'Steel Magnolias' shows the strength of bonds

Katie Ryschon (left) plays Shelby in “Steel Magnolias,” which the College of Arts and Media will perform over two weekends.

Photos by Ralph Freso / Slideshow

The College of Arts and Media’s rendition of "Steel Magnolias" offers more than just a glimpse into the big hairsprayed up-dos the movie portrayed in its fictional Louisiana town.

The tear-jerking tragicomedy, which opens Friday night, highlights the complexities of compassion, life struggles and the strength of bonds. Grand Canyon University's Black Box Theatre in Building 35 was transformed into a bubblegum pink beauty salon decorated with floral furniture and jade green salon chairs for the production, set in 1989.

Young beautician Annelle finds work in Truvy’s Beauty Salon, where she is welcomed by a small group of women who share a close bond. The ideals of friendship, familial bonds and hope unite the six-member, all-women cast as they trailblaze through life’s toughest moments.

Melissa Galvan (holding gun) plays Clairee.

Director Cynthia Calhoun wanted to keep "Steel Magnolias" as close as possible to the script as a way of paying homage to playwriter Robert Harling, who originally wrote it in memory of his sister's health complications.

“I think there is something really sweet about this young man trying to understand the world that his mother lived in and her friends as well as celebrating who his sister was,” Calhoun said. “He really did everything he could to understand women as a man and memorialize that.”

Although the two words in the title, “Steel Magnolias,” contradict each other, it contains great purpose and symbolism by paying tribute to the stereotypical profile society gives women of being delicate like a flower. The play shows that although delicate, they are both strong and hard like steel.

“The title is alluded to in a few different ways. It really comes down to women’s strength and the strength women find through other women,” Calhoun said. “They might seem delicate like a magnolia on the outside, but they really are tough like steel.”

From left, Katie Ryschon as Shelby, Ashley Yablonsky as Truvy, Anna Koth as M’Lynn, Emmi O’Hagan as Annelle and Melissa Galvan as Clairee rehearse a "Steel Magnolias” scene.

Student costume designer Hanna Prestridge went great lengths to fortify this idea into the outfits chosen for the cast. The daunting task took two months of extensive research on local flowers native to Louisiana, the symbolism behind the colors accustomed to the plant and various trips to Goodwill locations.

“We added another layer to the play by assigning a flower to each character instead of just the main character. Each flower has its own color and its meaning,” Prestridge said. “We chose honeysuckles for the character M’Lynn, which has the colors yellow, white and pink — yellow being a color of joy, white meaning a time of change and pink meaning a loss of love.”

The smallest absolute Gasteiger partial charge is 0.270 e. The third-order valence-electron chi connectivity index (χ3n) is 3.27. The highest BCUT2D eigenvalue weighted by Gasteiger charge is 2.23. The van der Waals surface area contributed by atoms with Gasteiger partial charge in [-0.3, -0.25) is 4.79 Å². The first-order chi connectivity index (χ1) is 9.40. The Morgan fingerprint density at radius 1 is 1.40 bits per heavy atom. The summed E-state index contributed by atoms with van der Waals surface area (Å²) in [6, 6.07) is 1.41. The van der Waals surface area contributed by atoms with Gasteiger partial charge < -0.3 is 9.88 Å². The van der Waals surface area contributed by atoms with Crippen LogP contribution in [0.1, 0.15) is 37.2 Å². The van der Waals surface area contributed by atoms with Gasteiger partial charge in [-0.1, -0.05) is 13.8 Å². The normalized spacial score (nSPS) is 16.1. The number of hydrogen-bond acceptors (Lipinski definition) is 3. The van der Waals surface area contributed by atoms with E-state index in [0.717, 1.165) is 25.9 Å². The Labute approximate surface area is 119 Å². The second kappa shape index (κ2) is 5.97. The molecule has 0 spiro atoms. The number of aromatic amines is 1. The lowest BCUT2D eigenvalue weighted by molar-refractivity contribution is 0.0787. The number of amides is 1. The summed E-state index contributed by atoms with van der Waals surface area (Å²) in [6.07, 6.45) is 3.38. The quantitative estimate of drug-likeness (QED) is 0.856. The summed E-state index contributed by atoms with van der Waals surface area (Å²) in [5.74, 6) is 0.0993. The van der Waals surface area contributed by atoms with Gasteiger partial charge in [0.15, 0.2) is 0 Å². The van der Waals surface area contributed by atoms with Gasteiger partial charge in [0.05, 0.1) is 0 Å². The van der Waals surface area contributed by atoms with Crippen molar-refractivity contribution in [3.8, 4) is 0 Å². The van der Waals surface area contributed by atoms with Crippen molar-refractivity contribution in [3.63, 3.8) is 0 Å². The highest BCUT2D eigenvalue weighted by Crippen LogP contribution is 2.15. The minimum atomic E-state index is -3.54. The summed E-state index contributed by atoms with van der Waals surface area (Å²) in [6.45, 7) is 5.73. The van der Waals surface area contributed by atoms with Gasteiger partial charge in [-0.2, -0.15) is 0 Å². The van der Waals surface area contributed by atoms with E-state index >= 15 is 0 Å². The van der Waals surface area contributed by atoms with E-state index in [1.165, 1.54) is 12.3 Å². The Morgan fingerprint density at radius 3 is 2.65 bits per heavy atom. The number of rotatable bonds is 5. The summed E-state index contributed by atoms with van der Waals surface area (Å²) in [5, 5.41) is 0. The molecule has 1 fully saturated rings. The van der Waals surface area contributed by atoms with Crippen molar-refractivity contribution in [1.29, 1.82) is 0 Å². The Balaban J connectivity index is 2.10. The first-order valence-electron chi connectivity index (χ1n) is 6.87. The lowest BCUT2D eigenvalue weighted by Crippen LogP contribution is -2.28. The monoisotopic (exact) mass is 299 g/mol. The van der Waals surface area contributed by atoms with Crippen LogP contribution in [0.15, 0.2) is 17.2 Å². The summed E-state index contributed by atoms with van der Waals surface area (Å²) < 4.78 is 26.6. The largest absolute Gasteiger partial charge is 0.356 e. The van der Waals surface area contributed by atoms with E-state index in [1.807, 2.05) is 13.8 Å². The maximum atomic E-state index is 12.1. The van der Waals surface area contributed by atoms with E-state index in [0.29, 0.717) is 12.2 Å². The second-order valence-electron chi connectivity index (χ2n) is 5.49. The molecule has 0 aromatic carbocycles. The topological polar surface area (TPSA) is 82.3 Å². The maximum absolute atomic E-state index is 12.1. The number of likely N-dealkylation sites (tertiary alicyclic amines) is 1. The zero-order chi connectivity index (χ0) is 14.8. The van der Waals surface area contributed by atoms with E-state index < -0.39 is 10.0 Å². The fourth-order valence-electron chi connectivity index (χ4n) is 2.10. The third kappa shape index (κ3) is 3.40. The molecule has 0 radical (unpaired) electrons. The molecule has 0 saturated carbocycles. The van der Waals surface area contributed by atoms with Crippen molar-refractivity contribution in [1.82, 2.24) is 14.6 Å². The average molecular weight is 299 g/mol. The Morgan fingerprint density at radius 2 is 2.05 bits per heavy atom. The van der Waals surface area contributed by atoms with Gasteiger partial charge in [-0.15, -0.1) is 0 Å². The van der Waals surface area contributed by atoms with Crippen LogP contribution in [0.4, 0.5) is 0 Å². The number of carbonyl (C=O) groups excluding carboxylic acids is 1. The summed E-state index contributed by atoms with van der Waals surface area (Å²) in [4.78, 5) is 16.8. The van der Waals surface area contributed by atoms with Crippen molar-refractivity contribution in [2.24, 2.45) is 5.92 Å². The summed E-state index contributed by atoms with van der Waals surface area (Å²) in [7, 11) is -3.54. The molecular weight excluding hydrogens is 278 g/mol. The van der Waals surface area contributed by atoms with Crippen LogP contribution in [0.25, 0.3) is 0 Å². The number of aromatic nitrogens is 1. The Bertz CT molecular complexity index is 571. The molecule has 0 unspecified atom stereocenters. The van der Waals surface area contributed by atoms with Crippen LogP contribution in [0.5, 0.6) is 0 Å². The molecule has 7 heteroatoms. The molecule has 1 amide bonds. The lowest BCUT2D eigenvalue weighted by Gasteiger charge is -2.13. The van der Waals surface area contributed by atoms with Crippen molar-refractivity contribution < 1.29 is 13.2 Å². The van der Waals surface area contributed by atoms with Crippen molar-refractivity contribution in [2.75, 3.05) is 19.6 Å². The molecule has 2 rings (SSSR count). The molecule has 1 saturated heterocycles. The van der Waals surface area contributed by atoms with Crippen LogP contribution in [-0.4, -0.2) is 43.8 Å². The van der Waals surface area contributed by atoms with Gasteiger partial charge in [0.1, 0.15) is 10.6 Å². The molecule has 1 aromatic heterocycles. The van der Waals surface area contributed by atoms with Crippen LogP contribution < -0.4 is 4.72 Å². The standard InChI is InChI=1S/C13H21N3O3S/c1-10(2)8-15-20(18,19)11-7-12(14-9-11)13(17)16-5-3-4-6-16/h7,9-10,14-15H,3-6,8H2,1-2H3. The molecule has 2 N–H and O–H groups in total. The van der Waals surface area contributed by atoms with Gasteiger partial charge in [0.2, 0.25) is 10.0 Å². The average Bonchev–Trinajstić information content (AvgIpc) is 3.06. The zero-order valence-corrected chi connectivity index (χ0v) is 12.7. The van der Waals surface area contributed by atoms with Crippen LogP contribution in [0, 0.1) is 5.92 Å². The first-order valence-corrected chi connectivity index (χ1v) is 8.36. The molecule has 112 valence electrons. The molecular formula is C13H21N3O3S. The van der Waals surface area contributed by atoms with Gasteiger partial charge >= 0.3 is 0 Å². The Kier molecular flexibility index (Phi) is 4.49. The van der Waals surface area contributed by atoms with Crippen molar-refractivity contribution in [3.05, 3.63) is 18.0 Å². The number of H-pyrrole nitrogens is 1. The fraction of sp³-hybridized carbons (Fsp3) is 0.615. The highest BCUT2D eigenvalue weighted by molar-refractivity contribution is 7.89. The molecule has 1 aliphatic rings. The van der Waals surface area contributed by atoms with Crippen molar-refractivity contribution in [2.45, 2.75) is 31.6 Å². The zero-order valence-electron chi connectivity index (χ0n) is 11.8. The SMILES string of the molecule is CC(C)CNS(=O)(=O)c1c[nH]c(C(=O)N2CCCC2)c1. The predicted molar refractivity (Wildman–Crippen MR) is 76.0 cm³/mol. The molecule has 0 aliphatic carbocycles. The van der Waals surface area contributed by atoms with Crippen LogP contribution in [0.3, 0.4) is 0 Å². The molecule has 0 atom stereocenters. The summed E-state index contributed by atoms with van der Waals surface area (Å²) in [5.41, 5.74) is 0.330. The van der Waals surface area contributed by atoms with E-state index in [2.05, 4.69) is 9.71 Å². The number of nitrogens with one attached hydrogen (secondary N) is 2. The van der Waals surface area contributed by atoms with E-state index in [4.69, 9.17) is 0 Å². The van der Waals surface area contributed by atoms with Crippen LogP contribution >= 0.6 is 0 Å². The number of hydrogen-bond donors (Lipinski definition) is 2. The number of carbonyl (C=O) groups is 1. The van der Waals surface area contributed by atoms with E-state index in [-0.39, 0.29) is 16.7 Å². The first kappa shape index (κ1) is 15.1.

Stepping into her first college production is freshman Emmi O’Hagan as soft-spoken Annelle, who wears her heart on her sleeve. O’Hagen found comfort in her character and saw the role as a mirrored reflection of this season of her life.

“Annelle is the new girl of the town and finding her way in this new place, which is a cool parallel because so am I here at GCU in the theatre program,” O’Hagen said. “I can relate to my character coming into this new space and having all these wonderful girls welcoming me into this program.”

Autumn Ford (right), who plays Ouiser Boudreaux, says the role taught her how to project her voice more.

Where some cast members felt their character aligned with their reality, Autumn Ford felt challenged stepping into the role of 66-year-old Ouiser Boudreaux. Ford describes Boudreaux as a cranky but lovable, charismatic woman who is rattled by the idea of her beloved community changing. Playing a character who experiences big emotions requires Ford to push her boundaries as both an actor and person.

“It’s teaching me how to take up more space as a person and project my voice a lot more,” Ford said. “The director would pull me aside and tell me I need to be bigger because I have the tendency to cave in on myself. It’s helped boost my confidence on and off stage.”

One of many responsibilities of being an actor is embodying the emotions, thoughts, feelings and experiences of the character you are portraying. Ford sees the small town in Louisiana and the importance of Truvy's Beauty Salon through Ouiser’s eyes.

“It’s the community that you make,” Ford said. “I don’t know anyone that likes change, so it’s been interesting to go through that change every night and feel the emotions of my character.”

The play emphasizes the importance of embracing family and friends.

Although the play features an all-female cast, there is a message waiting for everyone. It is a lesson that withstands the tests of time and change.

“I hope the audience takes away the importance of finding and embracing family wherever you can find it,” Calhoun said. “It really is a play about friendship and celebrating the people in our lives every day and in every way possible."

Contact staff writer Lydia P. Robles at 602-639-7665 or [email protected].

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IF YOU GO:

What: "Steel Magnolias"

Where: Black Box Theatre, College of Arts and Media Building, Room 100

When: 7:30 p.m. Fridays and Saturdays and 2 p.m. Sundays, Dec 2-4 and 9-11

Tickets

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